Unfortunately there was no food to be had and I could not let the kitten go hungry. Elroy said he had seen an open fast food restaurant open down the road, so I asked to borrow the truck and made a burger run. The closest they had to cat food was a fish burger so I got two for the cat and a couple of hamburgers for Elroy and me. Returning to the motel room, I opened the fish burgers first, and the young kitten jumped on them as if she was starving, which she likely was. She tore into them, eating the fish patties, which I separated out for her, and then a small amount of the buns and condiments too. Elroy and I watched as we munched our own food and discussed the kitten. There was no way a kitten that small had survived alone – a big bird could have carried her off – and yet she obviously did not have an owner. It was all commercial buildings around here and no homes. There was a 24-hour restaurant next door which had been open until yesterday and then, when we returned from sight seeing in the afternoon, it was covered with a huge tarp marked with poison symbols. Coming from a cold climate, I had never seen this before and so I inquired at the front desk. Apparently, once a year – often round a slow time – many restaurants and food establishments in tropical areas were closed and then tarped and sprayed for insect and vermin control. Elroy and I speculated that the kitten had been either fed by the restaurant employees or had lived off the scraps in the garbage until yesterday.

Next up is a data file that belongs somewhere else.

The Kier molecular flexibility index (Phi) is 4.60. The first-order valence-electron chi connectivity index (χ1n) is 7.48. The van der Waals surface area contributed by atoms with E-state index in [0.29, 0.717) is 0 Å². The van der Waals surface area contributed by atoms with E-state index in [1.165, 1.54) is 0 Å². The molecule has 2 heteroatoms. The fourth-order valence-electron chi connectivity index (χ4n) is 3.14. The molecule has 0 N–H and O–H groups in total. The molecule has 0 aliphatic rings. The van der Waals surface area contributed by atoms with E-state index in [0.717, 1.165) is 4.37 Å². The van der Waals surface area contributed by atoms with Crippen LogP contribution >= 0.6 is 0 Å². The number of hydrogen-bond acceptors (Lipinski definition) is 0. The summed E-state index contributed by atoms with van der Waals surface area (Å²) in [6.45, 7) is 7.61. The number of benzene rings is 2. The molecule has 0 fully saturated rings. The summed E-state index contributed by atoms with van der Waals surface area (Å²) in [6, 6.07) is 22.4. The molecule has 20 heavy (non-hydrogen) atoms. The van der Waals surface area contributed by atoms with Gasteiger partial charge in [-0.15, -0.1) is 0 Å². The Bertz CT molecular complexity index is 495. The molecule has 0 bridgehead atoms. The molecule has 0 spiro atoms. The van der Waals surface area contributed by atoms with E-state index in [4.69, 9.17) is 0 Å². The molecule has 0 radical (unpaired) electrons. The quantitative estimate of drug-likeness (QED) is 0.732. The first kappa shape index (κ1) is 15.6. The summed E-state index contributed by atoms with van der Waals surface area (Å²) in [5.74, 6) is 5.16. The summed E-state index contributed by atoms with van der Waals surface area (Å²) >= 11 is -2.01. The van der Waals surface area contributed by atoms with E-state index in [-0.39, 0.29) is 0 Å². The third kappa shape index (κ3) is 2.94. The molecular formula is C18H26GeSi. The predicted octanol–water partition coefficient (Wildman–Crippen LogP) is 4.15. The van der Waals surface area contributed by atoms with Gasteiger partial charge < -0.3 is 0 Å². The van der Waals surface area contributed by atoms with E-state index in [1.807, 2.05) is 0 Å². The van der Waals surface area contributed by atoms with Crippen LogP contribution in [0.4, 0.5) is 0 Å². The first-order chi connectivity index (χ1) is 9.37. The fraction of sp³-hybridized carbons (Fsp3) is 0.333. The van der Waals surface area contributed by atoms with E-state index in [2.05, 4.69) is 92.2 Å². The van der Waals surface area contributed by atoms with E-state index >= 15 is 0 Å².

Meanwhile, the stuffed kitten was looking for company and had jumped up on my bed where she was still meowing and prancing around. We turned out the lights and Elroy wanted the kitten out, but I convinced him to allow her to stay in the air conditioning.
The kitten started burrowing under my blanket and when I set her on the floor she jumped on Elroy. After he set her on the floor and she jumped back on my bed, I finally gave up and put her outside. She meowed for a bit and then went quiet.
Christmas Day, 07:10 am, Thousand Oaks, California
The next morning – Christmas Day – I woke early and checked outside. The kitten came running into the room and introduced herself all over again, rubbing legs and furniture and crawling around under the blankets on the bed, all the while meowing loudly. I got ready first and took the truck to get the kitten some takeout breakfast. Thankfully, there were a few restaurants open on this holiday, and I returned with some eggs and sausage for our furry friend. I gave her a bit of milk and a clean ashtray full of water.